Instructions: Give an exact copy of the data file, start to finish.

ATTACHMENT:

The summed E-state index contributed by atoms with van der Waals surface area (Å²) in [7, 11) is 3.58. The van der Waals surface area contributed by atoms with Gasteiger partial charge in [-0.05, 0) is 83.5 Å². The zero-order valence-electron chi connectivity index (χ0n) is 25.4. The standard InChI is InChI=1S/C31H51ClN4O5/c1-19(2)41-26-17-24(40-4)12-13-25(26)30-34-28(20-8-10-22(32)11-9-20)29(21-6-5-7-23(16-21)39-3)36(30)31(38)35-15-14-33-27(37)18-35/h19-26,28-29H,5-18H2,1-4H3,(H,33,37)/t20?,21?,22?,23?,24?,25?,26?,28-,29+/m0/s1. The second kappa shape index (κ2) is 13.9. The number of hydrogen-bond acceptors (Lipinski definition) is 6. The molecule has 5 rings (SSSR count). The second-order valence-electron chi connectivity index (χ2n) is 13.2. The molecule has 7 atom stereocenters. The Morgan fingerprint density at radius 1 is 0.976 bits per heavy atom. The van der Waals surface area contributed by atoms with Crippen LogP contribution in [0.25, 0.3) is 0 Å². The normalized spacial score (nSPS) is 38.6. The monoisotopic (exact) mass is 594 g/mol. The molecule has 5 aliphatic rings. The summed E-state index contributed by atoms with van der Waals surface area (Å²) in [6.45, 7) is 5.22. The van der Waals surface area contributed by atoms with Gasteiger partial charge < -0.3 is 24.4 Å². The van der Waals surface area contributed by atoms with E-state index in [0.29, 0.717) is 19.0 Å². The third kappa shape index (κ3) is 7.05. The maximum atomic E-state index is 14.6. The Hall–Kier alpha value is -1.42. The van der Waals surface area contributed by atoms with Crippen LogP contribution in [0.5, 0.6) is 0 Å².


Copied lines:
The summed E-state index contributed by atoms with van der Waals surface area (Å²) in [7, 11) is 3.58. The van der Waals surface area contributed by atoms with Gasteiger partial charge in [-0.05, 0) is 83.5 Å². The zero-order valence-electron chi connectivity index (χ0n) is 25.4. The standard InChI is InChI=1S/C31H51ClN4O5/c1-19(2)41-26-17-24(40-4)12-13-25(26)30-34-28(20-8-10-22(32)11-9-20)29(21-6-5-7-23(16-21)39-3)36(30)31(38)35-15-14-33-27(37)18-35/h19-26,28-29H,5-18H2,1-4H3,(H,33,37)/t20?,21?,22?,23?,24?,25?,26?,28-,29+/m0/s1. The second kappa shape index (κ2) is 13.9. The number of hydrogen-bond acceptors (Lipinski definition) is 6. The molecule has 5 rings (SSSR count). The second-order valence-electron chi connectivity index (χ2n) is 13.2. The molecule has 7 atom stereocenters. The Morgan fingerprint density at radius 1 is 0.976 bits per heavy atom. The van der Waals surface area contributed by atoms with Crippen LogP contribution in [0.25, 0.3) is 0 Å². The normalized spacial score (nSPS) is 38.6. The monoisotopic (exact) mass is 594 g/mol. The molecule has 5 aliphatic rings. The summed E-state index contributed by atoms with van der Waals surface area (Å²) in [6.45, 7) is 5.22. The van der Waals surface area contributed by atoms with Gasteiger partial charge < -0.3 is 24.4 Å². The van der Waals surface area contributed by atoms with E-state index in [0.29, 0.717) is 19.0 Å². The third kappa shape index (κ3) is 7.05. The maximum atomic E-state index is 14.6. The Hall–Kier alpha value is -1.42. The van der Waals surface area contributed by atoms with Crippen LogP contribution in [0.5, 0.6) is 0 Å².